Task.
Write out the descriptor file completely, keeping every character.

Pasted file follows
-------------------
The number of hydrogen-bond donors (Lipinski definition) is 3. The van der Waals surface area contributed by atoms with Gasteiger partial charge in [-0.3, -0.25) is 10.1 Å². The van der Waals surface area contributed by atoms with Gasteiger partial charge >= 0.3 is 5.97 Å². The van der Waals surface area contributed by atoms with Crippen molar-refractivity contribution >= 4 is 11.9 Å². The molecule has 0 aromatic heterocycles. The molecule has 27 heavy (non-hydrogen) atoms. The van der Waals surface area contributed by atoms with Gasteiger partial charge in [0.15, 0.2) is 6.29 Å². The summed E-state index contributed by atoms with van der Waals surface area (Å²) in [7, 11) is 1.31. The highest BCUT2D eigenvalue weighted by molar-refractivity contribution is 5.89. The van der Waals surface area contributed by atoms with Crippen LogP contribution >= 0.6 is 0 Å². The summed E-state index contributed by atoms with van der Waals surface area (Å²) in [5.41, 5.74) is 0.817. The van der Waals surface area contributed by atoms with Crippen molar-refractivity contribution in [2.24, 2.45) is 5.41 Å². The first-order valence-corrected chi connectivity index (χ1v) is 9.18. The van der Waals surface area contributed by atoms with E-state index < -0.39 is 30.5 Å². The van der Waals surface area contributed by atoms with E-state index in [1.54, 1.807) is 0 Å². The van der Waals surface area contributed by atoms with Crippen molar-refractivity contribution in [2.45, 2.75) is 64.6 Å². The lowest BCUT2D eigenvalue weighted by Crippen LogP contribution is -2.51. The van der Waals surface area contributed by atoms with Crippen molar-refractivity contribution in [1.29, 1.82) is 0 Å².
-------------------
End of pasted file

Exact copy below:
The number of hydrogen-bond donors (Lipinski definition) is 3. The van der Waals surface area contributed by atoms with Gasteiger partial charge in [-0.3, -0.25) is 10.1 Å². The van der Waals surface area contributed by atoms with Gasteiger partial charge >= 0.3 is 5.97 Å². The van der Waals surface area contributed by atoms with Crippen molar-refractivity contribution >= 4 is 11.9 Å². The molecule has 0 aromatic heterocycles. The molecule has 27 heavy (non-hydrogen) atoms. The van der Waals surface area contributed by atoms with Gasteiger partial charge in [0.15, 0.2) is 6.29 Å². The summed E-state index contributed by atoms with van der Waals surface area (Å²) in [7, 11) is 1.31. The highest BCUT2D eigenvalue weighted by molar-refractivity contribution is 5.89. The van der Waals surface area contributed by atoms with Crippen LogP contribution >= 0.6 is 0 Å². The summed E-state index contributed by atoms with van der Waals surface area (Å²) in [5.41, 5.74) is 0.817. The van der Waals surface area contributed by atoms with Crippen molar-refractivity contribution in [2.24, 2.45) is 5.41 Å². The first-order valence-corrected chi connectivity index (χ1v) is 9.18. The van der Waals surface area contributed by atoms with E-state index < -0.39 is 30.5 Å². The van der Waals surface area contributed by atoms with E-state index in [1.54, 1.807) is 0 Å². The van der Waals surface area contributed by atoms with Crippen molar-refractivity contribution in [2.45, 2.75) is 64.6 Å². The lowest BCUT2D eigenvalue weighted by Crippen LogP contribution is -2.51. The van der Waals surface area contributed by atoms with Crippen molar-refractivity contribution in [1.29, 1.82) is 0 Å².